Zine Review: Wiseblood

 

Wiseblood
Perzine, Fishspit, Issue 65, 1304 175th Pl. NE, Bellevue, WA, 98008, USA, free (but send money for postage)

“Every time I hear a Cat Stevens song I think of that year I laid in Jessie’s bed guzzling vodka and spinning her records.”
Well that’s is one hell of a way to start a zine. Our author, going under the moniker Fishspit (no relation to the Montreal zine, Fish Piss), has been publishing Wiseblood zine since 1984 and has since produced more issues than zine legend Aaron Cometbus – no small feat. Mixing weary humour with hard living, these Bukowskian tales are coloured by both mental illness and addiction. The prose is not stylized but the imagery is vivid and occasionally melancholy as Fishspit eschews literary devices in favour of a more conversational tone. Sometimes compelling, other times disturbing, Wiseblood doesn’t sweat its blemishes, but rather, wears them with pride.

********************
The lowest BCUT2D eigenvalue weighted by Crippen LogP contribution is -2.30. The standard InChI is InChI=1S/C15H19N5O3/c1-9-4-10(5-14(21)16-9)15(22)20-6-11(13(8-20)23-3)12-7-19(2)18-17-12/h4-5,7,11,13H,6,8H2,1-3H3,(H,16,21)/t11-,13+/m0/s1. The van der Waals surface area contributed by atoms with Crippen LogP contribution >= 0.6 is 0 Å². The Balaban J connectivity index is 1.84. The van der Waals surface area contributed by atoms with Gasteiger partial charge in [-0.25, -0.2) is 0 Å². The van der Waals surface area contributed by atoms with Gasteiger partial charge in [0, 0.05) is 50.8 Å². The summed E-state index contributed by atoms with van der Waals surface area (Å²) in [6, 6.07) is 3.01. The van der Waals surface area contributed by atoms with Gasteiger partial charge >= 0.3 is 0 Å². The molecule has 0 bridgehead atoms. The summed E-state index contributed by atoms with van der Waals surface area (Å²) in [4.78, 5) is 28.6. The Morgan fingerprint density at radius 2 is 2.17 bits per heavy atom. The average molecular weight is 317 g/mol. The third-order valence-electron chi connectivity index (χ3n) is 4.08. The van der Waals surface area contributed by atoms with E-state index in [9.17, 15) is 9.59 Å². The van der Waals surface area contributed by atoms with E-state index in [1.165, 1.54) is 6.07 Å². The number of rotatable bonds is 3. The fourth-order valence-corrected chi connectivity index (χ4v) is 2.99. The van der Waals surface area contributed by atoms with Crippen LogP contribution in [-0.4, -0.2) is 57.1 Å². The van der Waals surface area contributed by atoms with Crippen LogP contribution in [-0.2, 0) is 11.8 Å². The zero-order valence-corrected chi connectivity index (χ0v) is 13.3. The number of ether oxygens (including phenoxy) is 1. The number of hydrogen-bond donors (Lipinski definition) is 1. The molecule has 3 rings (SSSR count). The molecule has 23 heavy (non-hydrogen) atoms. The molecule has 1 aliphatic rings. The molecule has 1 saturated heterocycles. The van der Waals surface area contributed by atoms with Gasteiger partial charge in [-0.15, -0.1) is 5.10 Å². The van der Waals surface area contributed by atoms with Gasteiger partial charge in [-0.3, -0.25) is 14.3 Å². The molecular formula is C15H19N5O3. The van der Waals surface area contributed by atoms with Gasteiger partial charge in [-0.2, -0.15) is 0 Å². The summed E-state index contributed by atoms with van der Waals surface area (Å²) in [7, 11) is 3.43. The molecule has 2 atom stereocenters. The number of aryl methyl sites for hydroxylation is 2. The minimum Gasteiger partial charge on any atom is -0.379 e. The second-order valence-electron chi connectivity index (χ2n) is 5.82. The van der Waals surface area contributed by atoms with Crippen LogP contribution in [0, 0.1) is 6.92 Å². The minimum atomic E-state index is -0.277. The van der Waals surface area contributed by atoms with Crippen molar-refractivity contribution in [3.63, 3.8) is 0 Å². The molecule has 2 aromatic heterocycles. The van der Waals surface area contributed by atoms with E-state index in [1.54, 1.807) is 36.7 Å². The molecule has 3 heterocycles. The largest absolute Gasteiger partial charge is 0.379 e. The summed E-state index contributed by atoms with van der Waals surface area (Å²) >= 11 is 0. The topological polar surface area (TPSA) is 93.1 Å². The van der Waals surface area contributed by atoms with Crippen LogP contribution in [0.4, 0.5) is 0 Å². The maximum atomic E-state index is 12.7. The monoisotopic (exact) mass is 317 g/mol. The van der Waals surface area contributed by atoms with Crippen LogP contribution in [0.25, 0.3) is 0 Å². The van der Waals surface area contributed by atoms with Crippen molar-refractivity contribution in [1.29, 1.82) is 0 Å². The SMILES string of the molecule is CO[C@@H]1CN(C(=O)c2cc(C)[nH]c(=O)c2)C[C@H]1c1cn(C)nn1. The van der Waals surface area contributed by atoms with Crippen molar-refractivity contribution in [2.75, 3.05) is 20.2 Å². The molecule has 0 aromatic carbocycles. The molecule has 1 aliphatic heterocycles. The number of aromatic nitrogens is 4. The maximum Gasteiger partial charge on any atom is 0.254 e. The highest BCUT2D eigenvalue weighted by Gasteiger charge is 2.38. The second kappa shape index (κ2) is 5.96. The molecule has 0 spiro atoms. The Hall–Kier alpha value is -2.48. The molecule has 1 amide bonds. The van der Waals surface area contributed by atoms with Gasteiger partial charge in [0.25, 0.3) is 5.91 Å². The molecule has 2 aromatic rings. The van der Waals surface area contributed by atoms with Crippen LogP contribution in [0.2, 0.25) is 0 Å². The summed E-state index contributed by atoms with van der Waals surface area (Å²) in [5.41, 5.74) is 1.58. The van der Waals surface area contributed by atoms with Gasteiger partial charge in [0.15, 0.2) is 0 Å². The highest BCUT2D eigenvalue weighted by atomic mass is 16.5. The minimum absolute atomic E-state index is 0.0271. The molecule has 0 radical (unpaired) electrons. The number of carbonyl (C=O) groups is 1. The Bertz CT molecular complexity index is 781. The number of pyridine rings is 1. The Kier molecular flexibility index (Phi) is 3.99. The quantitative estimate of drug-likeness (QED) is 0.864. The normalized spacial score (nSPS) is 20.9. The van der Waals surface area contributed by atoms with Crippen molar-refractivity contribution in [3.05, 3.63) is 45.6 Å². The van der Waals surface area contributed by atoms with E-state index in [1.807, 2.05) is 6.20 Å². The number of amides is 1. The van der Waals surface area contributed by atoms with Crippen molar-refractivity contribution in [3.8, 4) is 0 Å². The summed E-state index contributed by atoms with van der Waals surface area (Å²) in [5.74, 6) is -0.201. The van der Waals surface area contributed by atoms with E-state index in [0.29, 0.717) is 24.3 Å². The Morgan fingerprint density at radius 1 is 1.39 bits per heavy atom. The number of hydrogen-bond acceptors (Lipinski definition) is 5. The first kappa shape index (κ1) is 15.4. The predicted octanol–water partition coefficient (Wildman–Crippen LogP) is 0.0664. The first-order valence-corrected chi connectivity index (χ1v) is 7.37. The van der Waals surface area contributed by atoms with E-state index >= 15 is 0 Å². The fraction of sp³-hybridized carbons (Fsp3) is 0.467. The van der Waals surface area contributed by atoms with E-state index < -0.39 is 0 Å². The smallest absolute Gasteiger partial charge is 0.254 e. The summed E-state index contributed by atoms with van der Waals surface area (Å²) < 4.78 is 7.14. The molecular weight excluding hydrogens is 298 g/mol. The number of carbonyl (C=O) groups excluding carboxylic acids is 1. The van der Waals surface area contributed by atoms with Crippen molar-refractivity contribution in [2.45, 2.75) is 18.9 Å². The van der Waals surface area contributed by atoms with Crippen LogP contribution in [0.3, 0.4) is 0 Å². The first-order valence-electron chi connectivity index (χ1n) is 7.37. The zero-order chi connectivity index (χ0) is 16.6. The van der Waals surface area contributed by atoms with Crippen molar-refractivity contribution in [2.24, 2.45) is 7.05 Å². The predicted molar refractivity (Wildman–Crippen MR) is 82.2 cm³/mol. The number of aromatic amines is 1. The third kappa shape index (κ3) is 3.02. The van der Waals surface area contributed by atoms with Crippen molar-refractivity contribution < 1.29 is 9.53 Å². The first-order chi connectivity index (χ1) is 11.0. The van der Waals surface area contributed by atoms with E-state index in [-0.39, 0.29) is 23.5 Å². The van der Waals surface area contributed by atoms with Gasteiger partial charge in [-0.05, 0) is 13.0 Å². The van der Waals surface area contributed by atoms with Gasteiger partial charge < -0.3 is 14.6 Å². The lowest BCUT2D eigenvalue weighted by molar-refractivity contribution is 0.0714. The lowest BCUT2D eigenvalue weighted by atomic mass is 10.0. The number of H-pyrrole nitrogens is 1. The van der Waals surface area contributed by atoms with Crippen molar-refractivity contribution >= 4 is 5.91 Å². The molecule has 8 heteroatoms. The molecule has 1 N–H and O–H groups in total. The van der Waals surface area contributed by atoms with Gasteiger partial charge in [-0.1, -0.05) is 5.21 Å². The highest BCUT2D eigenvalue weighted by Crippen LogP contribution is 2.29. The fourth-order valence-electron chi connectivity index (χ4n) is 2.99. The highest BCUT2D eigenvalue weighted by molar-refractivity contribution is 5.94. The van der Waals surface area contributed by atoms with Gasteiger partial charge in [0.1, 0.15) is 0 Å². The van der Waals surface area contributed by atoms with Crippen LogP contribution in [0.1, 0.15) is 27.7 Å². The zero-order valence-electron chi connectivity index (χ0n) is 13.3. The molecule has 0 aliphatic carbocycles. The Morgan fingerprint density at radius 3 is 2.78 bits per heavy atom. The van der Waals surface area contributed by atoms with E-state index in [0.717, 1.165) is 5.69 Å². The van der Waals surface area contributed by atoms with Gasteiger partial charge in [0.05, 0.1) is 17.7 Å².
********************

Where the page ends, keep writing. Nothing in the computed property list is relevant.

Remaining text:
Wiseblood confronts its reader with a paradox: the author comes off as somewhat of a marginalized outsider, admitting to struggles with addiction and mental illness, but at the same time he occasionally uses problematic language about others. At the center of it all is a sense of vulnerability. One story takes place at an animal rights demonstration where Fishspit befriends an Israeli-American who helps smooth over a tense situation with a cop. He describes his ensuing friendship with this man, confesses to what he describes as his struggle with Antisemitism, and describes how his new friend helps him with his depression. There are a lot of startling, unexpected moments like that which emerge from the wreckage perfectly formed. I have mixed feelings, but I can’t not admit my fascination with this authenticity of this work. (Chris Landry)

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